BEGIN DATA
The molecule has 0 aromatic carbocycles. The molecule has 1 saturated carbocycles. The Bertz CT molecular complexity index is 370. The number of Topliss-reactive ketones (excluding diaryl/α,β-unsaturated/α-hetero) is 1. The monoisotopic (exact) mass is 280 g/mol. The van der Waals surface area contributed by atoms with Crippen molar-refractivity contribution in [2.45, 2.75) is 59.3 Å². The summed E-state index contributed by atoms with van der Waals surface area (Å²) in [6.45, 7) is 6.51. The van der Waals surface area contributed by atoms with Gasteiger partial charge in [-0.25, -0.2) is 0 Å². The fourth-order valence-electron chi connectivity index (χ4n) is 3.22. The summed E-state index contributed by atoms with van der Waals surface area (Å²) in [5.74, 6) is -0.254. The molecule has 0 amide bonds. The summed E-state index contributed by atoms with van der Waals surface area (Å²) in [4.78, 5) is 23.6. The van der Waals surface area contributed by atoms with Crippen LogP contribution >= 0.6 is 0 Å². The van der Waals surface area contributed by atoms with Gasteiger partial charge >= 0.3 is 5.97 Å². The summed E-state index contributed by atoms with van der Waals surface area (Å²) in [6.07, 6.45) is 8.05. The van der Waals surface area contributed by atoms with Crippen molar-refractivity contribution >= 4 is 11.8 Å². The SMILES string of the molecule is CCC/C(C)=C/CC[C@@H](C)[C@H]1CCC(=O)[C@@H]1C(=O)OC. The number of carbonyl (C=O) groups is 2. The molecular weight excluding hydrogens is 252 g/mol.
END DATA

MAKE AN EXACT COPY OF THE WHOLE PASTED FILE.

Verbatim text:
The molecule has 0 aromatic carbocycles. The molecule has 1 saturated carbocycles. The Bertz CT molecular complexity index is 370. The number of Topliss-reactive ketones (excluding diaryl/α,β-unsaturated/α-hetero) is 1. The monoisotopic (exact) mass is 280 g/mol. The van der Waals surface area contributed by atoms with Crippen molar-refractivity contribution in [2.45, 2.75) is 59.3 Å². The summed E-state index contributed by atoms with van der Waals surface area (Å²) in [6.45, 7) is 6.51. The van der Waals surface area contributed by atoms with Gasteiger partial charge in [-0.25, -0.2) is 0 Å². The fourth-order valence-electron chi connectivity index (χ4n) is 3.22. The summed E-state index contributed by atoms with van der Waals surface area (Å²) in [5.74, 6) is -0.254. The molecule has 0 amide bonds. The summed E-state index contributed by atoms with van der Waals surface area (Å²) in [4.78, 5) is 23.6. The van der Waals surface area contributed by atoms with Crippen LogP contribution >= 0.6 is 0 Å². The van der Waals surface area contributed by atoms with Gasteiger partial charge >= 0.3 is 5.97 Å². The summed E-state index contributed by atoms with van der Waals surface area (Å²) in [6.07, 6.45) is 8.05. The van der Waals surface area contributed by atoms with Crippen molar-refractivity contribution >= 4 is 11.8 Å². The SMILES string of the molecule is CCC/C(C)=C/CC[C@@H](C)[C@H]1CCC(=O)[C@@H]1C(=O)OC. The number of carbonyl (C=O) groups is 2. The molecular weight excluding hydrogens is 252 g/mol.